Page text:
- No mas: Principal bans Spanish language in intercom announcement
- Hacking software could put ‘zombie drone army’ in user’s hands
- Support for stricter gun laws drops: poll
- 10 whales dead, 41 others stranded in Everglades
- John Boehner faces bipartisan pressure to allow gay-rights vote
- Martin Bashir resigns from MSNBC over ‘ill-judged’ comments about Sarah Palin
- Rep. Duncan Hunter: While Obama prays for Iranian change, U.S. should ready its nukes
- Best company ever? Veteran Beer Co. exists to employ vets, provide quality beer
- Iran official: Sanctions ‘utterly failed’ to stop nuclear program
- ‘Black Santa’ display at IU sparks student outrage
Bush to claim privilege to block aide’s testimony
Attorneys for Karl Rove’s former deputy told a Senate committee yesterday that President Bush will assert executive privilege and instruct her not to comply with the panel’s subpoena to testify this week.
“It is unfair to [Sara] Taylor that this constitutional struggle might be played out with her as the object of an unseemly tug of war,” W. Neil Eggleston, Ms. Taylor’s attorney, wrote in a letter to Sen. Patrick J. Leahy, Vermont Democrat and chairman of the SenateJudiciary Committee.
White House spokesman Tony Fratto said Mr. Fielding previously “made clear that the president would be forced to assert executive privilege if the chairman continued to reject our offer of accommodation.”
Mr. Bush has stated that the president’s need to receive “candid advice” from aides relies on their ability to talk with him and with others without fear of being instructed to tell Congress about internal deliberations. Democratic congressional leaders say the president’s rights of executive privilege are narrower and do not extend to all internal deliberations but only to national security matters.
Mr. Eggleston said that “these contrary directions undoubtedly create a monumental clash between the executive and legislative branches of government.”
“If the executive and legislative branches of government are unable to reach agreement, we urge the Senate not to use Ms. Taylor as the focus of the constitutional struggle,” he said.
Mr. Leahy, in a statement released by the committee, said the news of Mr. Bush’s expected assertion of executive privilege was “unfortunate,” but he did not respond publicly to Mr. Eggleston’s request on behalf of Ms. Taylor
“The White House continues to try to have it both ways: to block Congress from talking with witnesses and accessing documents and other evidence while saying nothing improper occurred,” Mr. Leahy said. However, he did signal that he still hopes to reach a compromise with the White House on access to current and former officials and documents, without heading to court.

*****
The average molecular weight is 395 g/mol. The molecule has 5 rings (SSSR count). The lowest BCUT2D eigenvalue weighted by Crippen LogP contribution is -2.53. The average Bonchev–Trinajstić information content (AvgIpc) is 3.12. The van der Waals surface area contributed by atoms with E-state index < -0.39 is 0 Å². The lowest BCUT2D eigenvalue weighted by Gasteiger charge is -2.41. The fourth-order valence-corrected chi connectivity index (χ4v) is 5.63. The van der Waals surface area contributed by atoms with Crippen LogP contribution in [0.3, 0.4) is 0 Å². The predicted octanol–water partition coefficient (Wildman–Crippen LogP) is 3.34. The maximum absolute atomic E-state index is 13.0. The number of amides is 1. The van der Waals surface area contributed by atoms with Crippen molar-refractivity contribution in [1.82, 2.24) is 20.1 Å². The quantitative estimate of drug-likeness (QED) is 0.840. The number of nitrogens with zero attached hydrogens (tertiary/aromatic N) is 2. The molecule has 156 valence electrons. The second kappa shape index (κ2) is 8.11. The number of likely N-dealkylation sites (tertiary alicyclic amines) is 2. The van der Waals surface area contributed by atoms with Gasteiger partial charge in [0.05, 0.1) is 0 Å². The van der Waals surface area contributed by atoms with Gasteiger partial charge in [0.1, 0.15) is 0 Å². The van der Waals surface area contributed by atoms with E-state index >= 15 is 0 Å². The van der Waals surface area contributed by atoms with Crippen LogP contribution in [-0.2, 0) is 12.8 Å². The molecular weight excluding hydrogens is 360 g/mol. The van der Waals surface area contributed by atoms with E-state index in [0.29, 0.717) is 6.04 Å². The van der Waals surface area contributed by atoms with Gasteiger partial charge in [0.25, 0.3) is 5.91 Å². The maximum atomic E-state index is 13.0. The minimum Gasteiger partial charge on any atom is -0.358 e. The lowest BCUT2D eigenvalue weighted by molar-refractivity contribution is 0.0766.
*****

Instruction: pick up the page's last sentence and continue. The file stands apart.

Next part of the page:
Mr. Fratto said that “none of this has to do with learning the facts.”
“If the senator were serious about getting to the facts, he would have accepted the president’s offer to interview Ms. Taylor and others without the need for this confrontation or media spectacle.”
Ms. Taylor, before she resigned in May, reported directly to Mr. Rove, a top presidential adviser, in her role as White House political affairs director. Mr. Eggleston, in his letter, said that Ms. Taylor has “participated in no wrongdoing” and “would testify without hesitation” if the president, to whom she is “unquestionably loyal,” were not opposed to it.
- Apple wins facial recognition patent for iPhone 6
- Inside China: Nuclear submarines capable of widespread attack on U.S.
- U.S. drops 2,000 mice on Guam by parachute to kill snakes
- Xbox One, Playstation 4 games penalize users for cursing in their own homes
- Kill team: Obama war chiefs widen drone death zones
- Hola: Boehner prepares to push amnesty bill through House
- Young and healthy millennials create risky imbalance by shunning Obamacare
- Obama: Growing income inequality 'defining challenge' of this generation
- U.S. pilot scares off Iranians with 'Top Gun'-worthy stunt: 'You really ought to go home'
- CURL: 'Mission Accomplished' for Obamacare
Independent voices from the The Washington Times Communities
The Constitution: Every issue, every time. No exceptions, no excuses. And how to get from here to there.
A libertarian look at breaking news and political trends by author Tom Mullen.
A stat-head’s outlook, direct from his worn in couch cushion.
Playing Through covers the world of PGA golf, as well as tips your the average golfer to play better.